There were 1.7% more home sales in 2017 than there were in 2016, the last year of former President Barack Obama’s administration, according to a Redfin report. Prices gained 7% over the year, the report said. This rise is part of an ongoing trend, as the housing market continues to rebound from the recession of the late 2000s.
One thing that remains the same under both presidents is a lack of supply.
“What the housing market had been starved for under President Obama was inventory,” Ms. Richardson said. And she doesn’t expect that to change in 2018.
The number of homes for sale declined 14.5% in December, compared to the year before, according to the Redfin report. That makes 27 months in a row of inventory declines; homes sold in December were on the market for an average of 49 days before going into contract, five days fewer than 2016.
The inventory shortage hasn’t affected the high end, or the top 5% of the market. In fact, new construction of high-end housing has outpaced development in other markets, resulting in a lot of options for a smaller pool of buyers.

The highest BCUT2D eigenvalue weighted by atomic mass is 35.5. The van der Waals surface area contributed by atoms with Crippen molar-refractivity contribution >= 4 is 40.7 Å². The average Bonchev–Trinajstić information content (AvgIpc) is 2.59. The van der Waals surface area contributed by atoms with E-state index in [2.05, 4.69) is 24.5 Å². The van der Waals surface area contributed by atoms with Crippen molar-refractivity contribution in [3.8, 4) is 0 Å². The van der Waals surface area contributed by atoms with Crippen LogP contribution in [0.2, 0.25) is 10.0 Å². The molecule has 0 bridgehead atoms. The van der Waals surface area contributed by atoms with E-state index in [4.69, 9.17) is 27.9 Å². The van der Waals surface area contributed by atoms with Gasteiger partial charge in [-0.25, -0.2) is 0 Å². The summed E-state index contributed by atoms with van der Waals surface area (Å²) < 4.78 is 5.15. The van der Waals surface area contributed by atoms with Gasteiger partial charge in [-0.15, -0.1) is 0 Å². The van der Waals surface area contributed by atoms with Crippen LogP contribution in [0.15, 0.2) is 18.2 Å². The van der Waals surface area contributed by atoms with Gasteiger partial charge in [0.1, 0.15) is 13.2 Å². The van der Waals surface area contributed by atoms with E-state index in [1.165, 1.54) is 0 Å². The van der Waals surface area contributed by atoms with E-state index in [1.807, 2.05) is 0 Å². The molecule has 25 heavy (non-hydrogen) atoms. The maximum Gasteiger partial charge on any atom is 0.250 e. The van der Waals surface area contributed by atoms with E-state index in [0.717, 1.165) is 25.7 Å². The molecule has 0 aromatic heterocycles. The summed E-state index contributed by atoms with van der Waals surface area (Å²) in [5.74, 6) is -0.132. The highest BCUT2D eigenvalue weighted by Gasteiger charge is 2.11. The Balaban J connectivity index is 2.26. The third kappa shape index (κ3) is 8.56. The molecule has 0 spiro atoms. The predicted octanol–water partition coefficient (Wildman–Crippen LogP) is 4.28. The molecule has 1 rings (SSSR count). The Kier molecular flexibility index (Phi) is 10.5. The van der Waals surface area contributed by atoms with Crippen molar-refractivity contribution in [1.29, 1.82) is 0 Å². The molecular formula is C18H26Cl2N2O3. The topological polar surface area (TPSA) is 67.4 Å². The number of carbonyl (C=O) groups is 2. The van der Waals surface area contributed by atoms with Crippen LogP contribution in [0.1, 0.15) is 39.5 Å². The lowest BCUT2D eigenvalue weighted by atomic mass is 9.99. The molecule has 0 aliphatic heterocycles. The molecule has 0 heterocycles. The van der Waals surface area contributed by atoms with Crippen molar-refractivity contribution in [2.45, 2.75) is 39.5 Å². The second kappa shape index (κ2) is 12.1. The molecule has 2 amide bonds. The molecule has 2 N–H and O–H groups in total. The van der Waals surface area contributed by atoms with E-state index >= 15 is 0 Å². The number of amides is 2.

Sales prices on the high end have slowed, and 2018 could mean more price reductions, experts said. The average sales price for the U.S. luxury market grew to nearly $804,000 in 2016, or 5.14%, according to a report from Realtor.com. The overall market, however, was up 6.9% to $234,851.
On the high-end of the market, Mr. Miller said there’s still too much “aspirational pricing,” which is one of the reasons sales are softer for luxury homes than lower-priced homes. Sellers aren’t always willing to part with their homes for less, and it can take a year or two before they are ready.
This could lead to “less sales action or a slower rate of growth as buyers and sellers find an equilibrium for value. This has more impact on the high end of the market, less impact on the lower end. The middle is somewhere in between.”
At the end of 2017, Mr. Miller said sellers were starting to understand the need to discount their asking prices. “It took years to get there, and now we have to do it again.”
The tax bill
Although the tax law is now a done deal, it’s still unclear how far-reaching the ramifications will be.
“We’re still coming to terms with it,” Mr. Miller said. “It will have a significant impact on housing…but not a catastrophic one,” he predicted.